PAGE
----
German Shepherd Dog > Just wondering...What would you get if you bred two Bi-colors together? (17 replies)
Just wondering...What would you get if you bred two Bi-colors together?
by mirasmom on 30 March 2011 - 23:09
|I was wondering what you would get if you bred two Bi-colors together.|
I just had a litter of pups from two sable parents, and I have 2 bi-colors and 1 dark black & red, and the rest sables.
I have a Bi-color and his sire is sable and the dam is black & red.
Has anyone out there bred two Bi-colors together, and what colors did they produce?
by gagsd4 on 30 March 2011 - 23:16
|Bi-colors and blacks would be the only possibilities. (Assuming really a bicolor and not a dark blk/tan)|
by troublelinx on 31 March 2011 - 00:56
|Somewhere black and brown|
by Jenni78 on 31 March 2011 - 01:05
|Bi and black, I think.|
by Jeff Oehlsen on 31 March 2011 - 01:45
|Hopefully you will get pups that work well. However, if you have sable in the line you can get them as well. Not something I would think about. : )|
by gagsd4 on 31 March 2011 - 01:59
|You will not get sable without a sable parent (or white dog that carries sable). Mary|
by eichenluft on 31 March 2011 - 02:29
|anyone who breeds should know the color genes and what is dominant/recessive and what can occur in a litter - Jeff. Two bicolors could not produce sable no matter if there is sable in the lines. Sable is always dominant. If a dog carries sable, it is a sable dog. Simple as that. If there is no sable parent, there are no sable puppies possible. If there are sable puppies from two non-sable parents, check the sneaky neighbor dog or find the closest sneaky sable dog in the kennel, that will be the sire of at least that puppy. Two bicolors will produce bicolors. If they are truly bicolors. If they are actually black/tans, or one of them is a black/tan and not bicolor - then there could be black/tans and bicolors. If BOTH parents carry black recessive genes, then there would be black puppies as well. No sables possible.|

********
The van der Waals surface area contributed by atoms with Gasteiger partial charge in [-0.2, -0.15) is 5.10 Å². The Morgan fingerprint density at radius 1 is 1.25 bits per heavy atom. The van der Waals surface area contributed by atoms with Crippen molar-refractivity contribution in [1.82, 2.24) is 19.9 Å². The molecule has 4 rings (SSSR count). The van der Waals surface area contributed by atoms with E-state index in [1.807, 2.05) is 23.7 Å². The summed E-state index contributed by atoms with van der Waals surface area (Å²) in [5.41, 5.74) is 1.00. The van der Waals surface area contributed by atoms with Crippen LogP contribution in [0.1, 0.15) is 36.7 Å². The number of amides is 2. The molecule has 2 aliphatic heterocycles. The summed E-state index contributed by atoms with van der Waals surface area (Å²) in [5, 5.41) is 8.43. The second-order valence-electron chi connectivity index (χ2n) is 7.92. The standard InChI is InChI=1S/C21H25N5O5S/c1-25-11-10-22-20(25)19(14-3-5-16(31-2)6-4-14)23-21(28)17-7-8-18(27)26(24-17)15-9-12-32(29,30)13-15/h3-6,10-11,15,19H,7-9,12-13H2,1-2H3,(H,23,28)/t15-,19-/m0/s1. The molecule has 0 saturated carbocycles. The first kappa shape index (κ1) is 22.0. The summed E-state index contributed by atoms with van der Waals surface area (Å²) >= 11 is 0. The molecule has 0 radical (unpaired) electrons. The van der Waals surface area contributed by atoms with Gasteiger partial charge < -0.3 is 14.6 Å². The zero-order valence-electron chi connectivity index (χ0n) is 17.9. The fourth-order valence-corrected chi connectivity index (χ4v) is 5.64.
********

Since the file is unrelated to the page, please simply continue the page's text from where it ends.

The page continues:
by darylehret on 31 March 2011 - 03:10
Miss knowitall, you probably had no clue yourself when you had your first litter with this particular breed.
by Jenni78 on 31 March 2011 - 03:18
|So...............................like I said, bi and black.|
by vonissk on 31 March 2011 - 03:25
|Well I sort of hate to get into this particular pissing match but I just went and looked at Dolf and I say it is impossible for his parents to produce a sable. It takes a sable to make a sable. You can tell me different all you want but you'd have to show me DNA on any dog and then I still would wonder. And by the way I have known it for a long time............................|
by Jeff Oehlsen on 31 March 2011 - 03:26
|Quote: anyone who breeds should know the color genes and what is dominant/recessive and what can occur in a litter - Jeff.|
In all the posts that you have ever read from me, what gives you the impression that I give a shit about the color of a dog ? At any rate, in a few years it won't matter anymore, you will be producing your doorknob/nervebag show line.